Amish gravesites are marked with simple headstones with little writing and no ornamentation.
The Amish, like all religious groups, have particular customs that they observe upon the death of a family member. Funeral practices of the Lancaster Amish settlement differ somewhat from those in other areas.
In the Illinois Amish country and Arthur area for many years now, the body is taken to a local funeral director who is familiar with Amish funeral customs. Family members might wash the body before the undertaker comes for the body. One local funeral home has a large Amish clientele, and still uses the same horse-drawn hearse, said to be the first one in the county. Coffins are stored at the funeral home, basically in three sizes. They are six sided, with two pieces on hinges that fold down to reveal the body from the chest up. The funeral director puts the lining in the coffins as they come from the Amish who make them. Each coffin also has a "rough box," an outer wooden structure into which the coffin is lowered at the grave.
The undertaker embalms the body and normally dresses it in long underwear before placing it in the coffin and returning to the Amish family. The body is usually dressed in white clothing by family members of the same sex. For men, this usually means white pants, vest, and shirt; for women a white dress, cape, and apron. In many cases the white cape and apron is the same one she wore on her wedding day.
In the meantime, word goes out about the death to relatives and those in the church district. An obituary appears in the local newspaper. Prior to the day of the funeral service and burial, usually three days after the death, friends and neighbors come to the home to view the body. This is a somber time, with men and women, dressed in black, quietly sitting in one or two rooms. Visitors greet the family members, and then are asked if they would like to see the body. They are taken to the coffin, and the white sheet or cloth is pulled back to reveal the face of the deceased. The undertaker does not use make-up or cosmetics on the face when he embalms the body.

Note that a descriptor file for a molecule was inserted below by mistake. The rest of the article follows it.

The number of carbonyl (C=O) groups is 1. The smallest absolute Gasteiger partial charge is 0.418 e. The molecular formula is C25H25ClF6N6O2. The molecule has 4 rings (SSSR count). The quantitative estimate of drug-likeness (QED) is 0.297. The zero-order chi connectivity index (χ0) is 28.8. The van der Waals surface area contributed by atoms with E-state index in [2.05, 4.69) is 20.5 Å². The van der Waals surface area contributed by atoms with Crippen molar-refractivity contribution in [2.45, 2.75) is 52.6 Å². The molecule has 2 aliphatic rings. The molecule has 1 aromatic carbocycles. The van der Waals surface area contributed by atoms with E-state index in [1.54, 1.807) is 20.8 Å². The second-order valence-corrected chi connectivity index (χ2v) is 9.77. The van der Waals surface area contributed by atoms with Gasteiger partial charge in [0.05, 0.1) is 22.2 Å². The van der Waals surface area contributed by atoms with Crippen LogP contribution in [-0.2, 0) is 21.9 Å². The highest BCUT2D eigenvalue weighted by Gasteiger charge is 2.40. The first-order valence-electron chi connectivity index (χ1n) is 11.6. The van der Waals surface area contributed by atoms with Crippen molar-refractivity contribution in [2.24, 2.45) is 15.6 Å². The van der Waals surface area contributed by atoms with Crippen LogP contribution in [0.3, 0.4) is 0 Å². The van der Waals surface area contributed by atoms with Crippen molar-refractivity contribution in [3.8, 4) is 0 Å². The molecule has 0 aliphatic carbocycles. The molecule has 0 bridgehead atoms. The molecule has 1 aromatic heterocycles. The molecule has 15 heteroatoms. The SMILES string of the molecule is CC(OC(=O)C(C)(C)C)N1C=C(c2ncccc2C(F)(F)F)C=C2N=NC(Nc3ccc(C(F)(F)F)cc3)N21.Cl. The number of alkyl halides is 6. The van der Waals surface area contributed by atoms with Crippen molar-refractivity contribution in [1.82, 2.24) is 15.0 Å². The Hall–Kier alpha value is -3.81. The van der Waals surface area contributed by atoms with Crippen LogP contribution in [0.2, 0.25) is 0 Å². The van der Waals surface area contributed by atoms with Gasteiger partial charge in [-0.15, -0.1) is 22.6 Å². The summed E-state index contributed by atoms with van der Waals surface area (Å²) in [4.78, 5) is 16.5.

On the day of the funeral, a church service is held in the home. During the sermons, the minister stands near the coffin to address the congregation. The custom is not to eulogize of speak of the deceased. Rather ministers tend to talk about the creation story, from dust man was created and to dust he returns. Common Scriptural passages are John 5:20-30 and the latter portion of I Corinthians 15, both dealing with the resurrection of the dead.
Since many carriages will be going to the cemetery, a number designating the order is often written in chalk on the side of the buggy. The coffin is placed in the hearse, a box-like enclosed carriage drawn by a horse. The long line of carriages heading to the cemetery is a solemn, impressive sight.
There are about 20 Amish cemeteries in Illinois Amish country. Gravestones are fairly uniform. No one shows his status or wealth with an extravagant tombstone. The stone states the name, birth date, death date, and age in years, months, and days. A majority of the tombstones are written in English now days. In many cemeteries you will still find some headstones written in German. Cemeteries usually have an area where the horse and buggies can park.
At the cemetery, the grave has already been dug. There is no singing. Rather, a hymn is read by the minister or bishop until the grave is filled by the pallbearers. The Lord’s Prayer is prayed silently. Following this, people go to their carriages and some return to the home for a simple meal.
Like so many of their religious ceremonies, the Amish are reminded that their focus should not be so much on this world as on the world yet to come.
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